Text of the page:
One hundred years ago, the ratification of the 19th Amendment granted (some) women the right to vote. On Thursday, the Park Avenue Armory announced that it has invited 10 cultural institutions in New York City to commission 100 women artists to create new work that both celebrates and interrogates the history of women’s suffrage.
The project, called “100 Years | 100 Women,” was conceived of in partnership with National Black Theater and also involves Apollo Theater, the Juilliard School, La MaMa Experimental Theater Club, the Laundromat Project, the Metropolitan Museum of Art, Museum of the Moving Image, National Sawdust, New York University and Urban Bush Women. Each will commission 10 artists.
The artists’ names will be announced on Feb. 15 as part of the Armory’s annual “Culture in a Changing America” symposium. The commissioned projects — which will include dance, film, photography, visual arts and performance — will be showcased in the Armory’s Wade Thompson Drill Hall and reception rooms on May 16.
The image of women’s suffrage is often predominantly white and doesn’t usually recognize the work of women of color like Sojourner Truth, Ida B. Wells, Mary Church Terrell, Victoria Earle Mathews, Carie Langston Hughes, and Mabel Ping-Hua Lee — and indigenous women like Marie Louise Bottineau Baldwin.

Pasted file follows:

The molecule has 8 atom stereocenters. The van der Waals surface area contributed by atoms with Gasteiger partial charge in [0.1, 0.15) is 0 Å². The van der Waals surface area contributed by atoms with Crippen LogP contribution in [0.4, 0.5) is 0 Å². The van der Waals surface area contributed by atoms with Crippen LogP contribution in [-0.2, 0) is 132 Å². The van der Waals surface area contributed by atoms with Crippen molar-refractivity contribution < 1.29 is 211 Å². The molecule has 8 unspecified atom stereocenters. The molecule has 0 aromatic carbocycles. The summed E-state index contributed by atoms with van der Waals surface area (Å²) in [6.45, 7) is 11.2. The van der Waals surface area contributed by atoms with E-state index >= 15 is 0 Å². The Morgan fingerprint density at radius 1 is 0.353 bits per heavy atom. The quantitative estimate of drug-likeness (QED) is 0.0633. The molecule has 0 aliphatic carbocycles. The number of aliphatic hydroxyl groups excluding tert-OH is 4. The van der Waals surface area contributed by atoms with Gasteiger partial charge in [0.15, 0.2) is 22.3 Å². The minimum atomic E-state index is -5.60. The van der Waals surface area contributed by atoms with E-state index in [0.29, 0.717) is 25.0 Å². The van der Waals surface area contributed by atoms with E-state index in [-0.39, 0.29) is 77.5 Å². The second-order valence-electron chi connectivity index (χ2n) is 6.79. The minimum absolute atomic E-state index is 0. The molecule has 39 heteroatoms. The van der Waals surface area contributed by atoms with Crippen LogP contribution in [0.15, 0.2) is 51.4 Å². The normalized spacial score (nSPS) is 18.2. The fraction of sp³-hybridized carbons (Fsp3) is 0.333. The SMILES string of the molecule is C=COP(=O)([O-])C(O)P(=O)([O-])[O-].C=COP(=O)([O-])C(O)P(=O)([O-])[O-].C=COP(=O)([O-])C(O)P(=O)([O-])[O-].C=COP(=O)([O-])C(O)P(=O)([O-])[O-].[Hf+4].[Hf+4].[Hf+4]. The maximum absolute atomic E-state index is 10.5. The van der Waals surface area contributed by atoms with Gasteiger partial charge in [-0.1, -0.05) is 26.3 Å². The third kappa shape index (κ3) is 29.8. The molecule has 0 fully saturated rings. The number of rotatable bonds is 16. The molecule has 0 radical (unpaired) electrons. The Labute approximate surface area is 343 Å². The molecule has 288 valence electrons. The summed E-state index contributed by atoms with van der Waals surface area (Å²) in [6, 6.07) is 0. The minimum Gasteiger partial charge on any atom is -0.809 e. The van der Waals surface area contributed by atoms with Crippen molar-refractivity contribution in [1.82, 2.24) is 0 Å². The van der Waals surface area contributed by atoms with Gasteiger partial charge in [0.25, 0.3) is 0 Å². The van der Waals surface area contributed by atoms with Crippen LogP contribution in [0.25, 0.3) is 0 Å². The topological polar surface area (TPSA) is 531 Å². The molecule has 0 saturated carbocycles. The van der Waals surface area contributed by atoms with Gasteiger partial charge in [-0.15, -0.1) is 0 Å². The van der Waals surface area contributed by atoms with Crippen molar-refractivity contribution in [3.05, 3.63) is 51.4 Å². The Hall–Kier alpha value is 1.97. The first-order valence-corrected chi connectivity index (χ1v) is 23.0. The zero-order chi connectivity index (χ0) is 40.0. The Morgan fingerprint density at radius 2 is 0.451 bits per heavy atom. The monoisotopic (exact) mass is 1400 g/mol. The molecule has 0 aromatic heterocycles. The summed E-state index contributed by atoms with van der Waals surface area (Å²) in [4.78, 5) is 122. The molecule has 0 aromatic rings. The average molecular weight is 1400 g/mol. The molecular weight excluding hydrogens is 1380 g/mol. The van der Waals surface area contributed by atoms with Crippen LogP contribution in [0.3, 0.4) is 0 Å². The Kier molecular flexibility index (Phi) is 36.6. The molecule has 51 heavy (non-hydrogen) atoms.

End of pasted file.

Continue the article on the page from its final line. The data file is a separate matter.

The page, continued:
“Artists will be looking at who is missing in the picture to bring them forward and amplify their participation,” said Avery Willis Hoffman, program director at the Armory.
Sade Lythcott, chief executive of National Black Theater, said the project is an incredible opportunity. “This is our present pulse, our day to day mission: knocking down these walls and shining lights in the darkest corners of our own stories,” she said.
“100 Years | 100 Women” builds on the Armory’s conversation series, “Interrogations of Form,” which brings together artists, scholars, activists and community members.
Recent large-scale gatherings included “Black Artists Retreat 2019: Sonic Imagination,” in which more than 300 black artists and allies convened; a Lenape Pow Wow in 2018, the first gathering of Lenape leaders on Manhattan Island since the 1700s; and “The Shape of Things” a 2017 event focused on the political and social climate in America, curated by the former Armory artist-in-residence Carrie Mae Weems.